Xenon Racer Review – A bumpy ride onto the Switch

Platforms:
PCNintendo SwitchPS4Xbox One
Released:
March 26, 2019
Publisher:
SOEDESCO
Developer:
3DClouds.it

Review

Update: We have been informed that a patch is on its way to address many issues we have found with the stability and quality of the game on Nintendo Switch. The patch is scheduled to arrive this month (April).

The Nintendo Switch has pulled off some impressive feats, from rendering the fields of Hyrule in Breath of the Wild to fitting Skyrim onto a handheld platform. Nintendo’s hybrid console has exceeded its potential time and time again. However it has its limitations, and one of them is that it clearly can’t run Xenon Racer. Xenon Racer is an enjoyable enough futuristic arcade racing game, but if you are going to buy it, stay well away from the Switch version.

Xenon Racer is set in the near future, where hover technology is being phased in, and you are racing the last of the old generation of cars to test out the new tech. There is a fairly robust career mode involving races, time trials and elimination matches. There is also local split screen multiplayer and an online mode.

The first thing to note is that the in-game graphics and lighting on Switch are nowhere near the quality of the other platforms. To an extent, this is understandable: the Switch is by no means as powerful as a PS4 or modern PC. However, this trailer is on Nintendo’s official YouTube channel, and it doesn’t accurately represent the quality of the game on its platform at all.

The level of pop-in is absurd; as I drove down the track bits of background scenery like trees and buildings would just materialise out of nowhere and then vanish into the aether. Whilst it was somewhat surreal from a visuals perspective, it had gameplay implications when the things that needed to load were bits of the track, leading me to drive into a wall that only appeared shortly before I hit it.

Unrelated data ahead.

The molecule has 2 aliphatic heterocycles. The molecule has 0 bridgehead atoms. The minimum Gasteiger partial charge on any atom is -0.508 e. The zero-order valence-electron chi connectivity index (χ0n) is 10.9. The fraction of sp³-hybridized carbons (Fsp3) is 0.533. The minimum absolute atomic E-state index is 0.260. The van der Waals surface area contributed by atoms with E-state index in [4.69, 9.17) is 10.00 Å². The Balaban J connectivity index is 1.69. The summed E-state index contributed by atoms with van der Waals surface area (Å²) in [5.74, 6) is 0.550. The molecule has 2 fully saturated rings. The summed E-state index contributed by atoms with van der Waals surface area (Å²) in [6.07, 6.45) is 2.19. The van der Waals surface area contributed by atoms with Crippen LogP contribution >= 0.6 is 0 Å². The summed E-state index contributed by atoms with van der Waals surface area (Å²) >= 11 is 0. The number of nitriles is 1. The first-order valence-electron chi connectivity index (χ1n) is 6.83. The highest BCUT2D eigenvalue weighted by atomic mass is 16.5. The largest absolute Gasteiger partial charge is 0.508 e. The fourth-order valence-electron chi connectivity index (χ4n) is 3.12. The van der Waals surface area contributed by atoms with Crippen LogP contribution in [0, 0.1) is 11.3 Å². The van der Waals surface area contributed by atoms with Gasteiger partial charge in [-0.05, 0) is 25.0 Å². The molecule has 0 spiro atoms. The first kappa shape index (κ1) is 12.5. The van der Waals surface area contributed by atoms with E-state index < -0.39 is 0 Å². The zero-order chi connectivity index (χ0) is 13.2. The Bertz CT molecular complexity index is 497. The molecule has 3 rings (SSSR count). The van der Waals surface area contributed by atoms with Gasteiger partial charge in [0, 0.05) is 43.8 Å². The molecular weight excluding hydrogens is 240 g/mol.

The lighting and model quality is also sub-par, with water puddles not reacting to cars driving over them and shadows flickering in and out of existence randomly.

The performance could also stand to be better. I’m not necessarily expecting a solid 60fps from a Switch game, but Xenon Racer often struggles with all its might to hit 30fps. The controls are also rather unresponsive, which for a game as reliant on fast reflexes as Xenon Racer is an especially grave sin. It only gets worse if you try and play split screen multiplayer.

I did enjoy the customisation aspect of the game; playing each of the game’s modes unlocks new parts for your car, allowing you to customise it for speed or handling. In addition, the soundtrack is of superb quality. You race along to 20 tracks from EDM label Monstercat, and the intense beat really helped put me in the zone. It was certainly annoying when the music was drowned out by the annoying announcer criticising me whenever I crashed, but he can at least be silenced in the options menu.

Ignoring the issues with the Switch version of the game, there are some additional gameplay issues that I found irritating. For instance, your car has a health bar that drains when you hit walls and other cars. However, there is no way to recover that health from pickups or completing laps, so once your health becomes extremely low, the chances of you dying and being kicked back several places skyrockets. The high consequences and probability of death ruins the game’s flow and makes races a very stop/start kind of experience.

Xenon Racer features the Electronic Recover System (ERS) which lets you charge up boosts by drifting and item pickups on the track. It is a potentially fun system, let down by twist-heavy tracks that make using it highly risky, and the amount of damage you take colliding with a wall (that may not have even loaded in yet) while boosting doesn’t make it especially worth it.  If the game let the player repair their car with ERS charges, or featured more linear courses that gave fun opportunities to boost at full speed, it could have complimented the game’s other mechanics rather than conflicted with them.

The Bottom Line

I am not sure why this game was ported to the Switch in the first place. The system obviously can’t run it well.  Whilst it technically contains the full game on a portable device, it is such a downgrade on a graphical and performance level that it is tough to recommend it to anyone but the most lenient of arcade racer fans.

Xenon Racer may well be brilliant on other platforms, but if you are looking to get this game at all, I wouldn’t recommend it on Switch.